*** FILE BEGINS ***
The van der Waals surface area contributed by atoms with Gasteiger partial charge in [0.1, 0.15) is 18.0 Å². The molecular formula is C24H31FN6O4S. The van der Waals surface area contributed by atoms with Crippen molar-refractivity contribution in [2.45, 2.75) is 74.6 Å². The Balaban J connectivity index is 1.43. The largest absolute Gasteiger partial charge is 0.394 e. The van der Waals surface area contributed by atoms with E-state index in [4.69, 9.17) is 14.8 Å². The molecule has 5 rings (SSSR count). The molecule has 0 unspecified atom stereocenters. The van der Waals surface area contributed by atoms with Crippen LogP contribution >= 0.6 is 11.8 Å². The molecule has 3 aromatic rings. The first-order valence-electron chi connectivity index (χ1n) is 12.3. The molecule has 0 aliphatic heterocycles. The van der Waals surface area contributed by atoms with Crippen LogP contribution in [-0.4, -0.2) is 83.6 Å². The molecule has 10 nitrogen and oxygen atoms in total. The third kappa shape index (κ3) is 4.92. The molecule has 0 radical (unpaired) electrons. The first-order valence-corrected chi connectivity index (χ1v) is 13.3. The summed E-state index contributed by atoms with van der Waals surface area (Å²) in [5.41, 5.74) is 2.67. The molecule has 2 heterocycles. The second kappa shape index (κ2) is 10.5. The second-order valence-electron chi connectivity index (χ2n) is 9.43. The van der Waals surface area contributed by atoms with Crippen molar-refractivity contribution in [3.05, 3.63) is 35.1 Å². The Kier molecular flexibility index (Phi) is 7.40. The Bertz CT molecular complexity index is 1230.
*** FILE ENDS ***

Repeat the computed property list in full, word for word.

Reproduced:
The van der Waals surface area contributed by atoms with Gasteiger partial charge in [0.1, 0.15) is 18.0 Å². The molecular formula is C24H31FN6O4S. The van der Waals surface area contributed by atoms with Crippen molar-refractivity contribution in [2.45, 2.75) is 74.6 Å². The Balaban J connectivity index is 1.43. The largest absolute Gasteiger partial charge is 0.394 e. The van der Waals surface area contributed by atoms with E-state index in [4.69, 9.17) is 14.8 Å². The molecule has 5 rings (SSSR count). The molecule has 0 unspecified atom stereocenters. The van der Waals surface area contributed by atoms with Crippen LogP contribution >= 0.6 is 11.8 Å². The molecule has 3 aromatic rings. The first-order valence-electron chi connectivity index (χ1n) is 12.3. The molecule has 0 aliphatic heterocycles. The van der Waals surface area contributed by atoms with Crippen LogP contribution in [-0.4, -0.2) is 83.6 Å². The molecule has 10 nitrogen and oxygen atoms in total. The third kappa shape index (κ3) is 4.92. The molecule has 0 radical (unpaired) electrons. The first-order valence-corrected chi connectivity index (χ1v) is 13.3. The summed E-state index contributed by atoms with van der Waals surface area (Å²) in [5.41, 5.74) is 2.67. The molecule has 2 heterocycles. The second kappa shape index (κ2) is 10.5. The second-order valence-electron chi connectivity index (χ2n) is 9.43. The van der Waals surface area contributed by atoms with Crippen molar-refractivity contribution in [3.05, 3.63) is 35.1 Å². The Kier molecular flexibility index (Phi) is 7.40. The Bertz CT molecular complexity index is 1230.